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Non-primary residence blues.

A prominent jazz musician was recently found to be out of harmony with the requirement that he maintain his New York City apartment as his primary residence. The tune that he played in Court did not strike a credible chord with the judge. Although a chores of testimony was heard, amounting to a virtual symphony of denial, the lyrics adduced on behalf of the owner echoed with evidentiary rhythm. As a result, Judge Arlene H. Hahn of the Civil Court composed a final judgment of possession, with the owner being given the lead role.

In Duell v. Amran, the owner alleged that David Amran, world-renowned musician, no longer lived in his Manhattan apartment as his primary residence. Rather, the owner asserted, Amran primarily resided in his Putnam Valley farmhouse. Amran argued, as performers have often successfully argued, that although he travels the world, his New York apartment is the site that he always returns to. As such, Amran contended, notwithstanding his frequent and protracted absences form his Manhattan apartment, he was still a New York City primary resident. In support, Amran produced his voter registration, union membership card, NYNEX and Con Edison bills - all showing the New York address.

This defense, which has been upheld by various courts over the years, can be summarized as follows: "I admit that out of every 365 days I do not live in my apartment 183 days (a majority); however, because my profession requires that I travel extensively, my protracted absence is not an indication of non-primary residence... To the contrary, when all is said and done, my New York apartment remains the residence where I spend the plurality of my time."

It is a defense that is grounded in logic and reason; but it is a defense which can only be utilized where the facts support its use. In Duell v. Amran, it was ultimately found to be a defense that was wholly inapplicable to the circumstances at issue.

Amran did not merely travel to Putnam Valley. This was not merely a place where he had a "gig." Instead, Amran (and his wife) owned a home, registered his car and paid his taxes using the Putnam address. In addition, the owner demonstrated that the tenant's wife and children live in Putnam Valley, with their children attending local schools. Further, the family's dentist and chiropractor were also located near the Putnam Valley home. Simply stated, Putnam Valley was not an isolated stop for a touring musician, it was the tenant's family's home.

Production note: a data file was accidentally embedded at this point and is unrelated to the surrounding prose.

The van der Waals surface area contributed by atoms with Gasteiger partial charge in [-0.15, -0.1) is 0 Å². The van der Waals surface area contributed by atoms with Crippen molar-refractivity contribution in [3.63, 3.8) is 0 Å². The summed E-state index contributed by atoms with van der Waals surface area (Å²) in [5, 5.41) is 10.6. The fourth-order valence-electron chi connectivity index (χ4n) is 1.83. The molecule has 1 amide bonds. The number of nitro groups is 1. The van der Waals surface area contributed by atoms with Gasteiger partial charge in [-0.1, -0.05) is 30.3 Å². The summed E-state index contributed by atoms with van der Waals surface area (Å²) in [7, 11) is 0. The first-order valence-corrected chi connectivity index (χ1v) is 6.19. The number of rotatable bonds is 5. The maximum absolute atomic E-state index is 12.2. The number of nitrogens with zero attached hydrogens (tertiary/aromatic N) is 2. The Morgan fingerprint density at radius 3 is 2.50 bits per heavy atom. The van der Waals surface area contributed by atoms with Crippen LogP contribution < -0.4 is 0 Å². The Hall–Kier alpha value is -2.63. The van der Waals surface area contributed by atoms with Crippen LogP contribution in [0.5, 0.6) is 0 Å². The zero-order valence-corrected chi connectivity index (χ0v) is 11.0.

The owner, represented by Belkin Burden Wenig & Goldman, LLP (and, more specifically, by my partner, Joseph Burden), was able to sustain its prima facie case via the production of numerous publicly available documents, as well as documents obtained during Amran's deposition, each of which repeatedly showed Amran voluntarily reciting Putnam Valley as his home address (health insurance, bank accounts, credit cards, charge cards, driver's license). Amran's "On the Road Again Defense" (with apologies to Willie Nelson), was an affirmative defense for which Amran bore the burden of proof. However, careful questioning by the landlord's attorney exposed the tenant's case, such that Amran's burden (his defense) was not sustained.

The court noted that the tenant's NYNEX bills, although bearing the New York City apartment residence, reflected insignificant usage. In addition, what the court described as the "most conclusive evidence" was provided by a subpoenaed Con Edison representative who noted that the electric usage during certain years was reflective of less kilowatts that would be needed to run a 100 watt bulb, and that even during the highest consumption years, the amount of kilowatts actually consumed rendered the tenant's testimony (as to significantly greater use) incredible. In addition, the court drew a negative inference from the fact that neither the tenant's wife nor children testified at trial.

Legal theories are marvelous devices, but the application of any theory is limited to the facts and circumstances encountered. Here, the fact that a performer was involved gave rise to the use of a defense that has had prior success for other traveling artists. But a theory, albeit a valid one, cannot provide protection wider than its intended scope. As a result, Mr. Amran's status as famed performer was neither enough to excuse his absence from New York nor was it sufficient to explain away his Putnam Valley home.
COPYRIGHT 1996 Hagedorn Publication
No portion of this article can be reproduced without the express written permission from the copyright holder.
Copyright 1996, Gale Group. All rights reserved. Gale Group is a Thomson Corporation Company.

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Author:Belkin, Sherwin
Publication:Real Estate Weekly
Date:Jan 31, 1996
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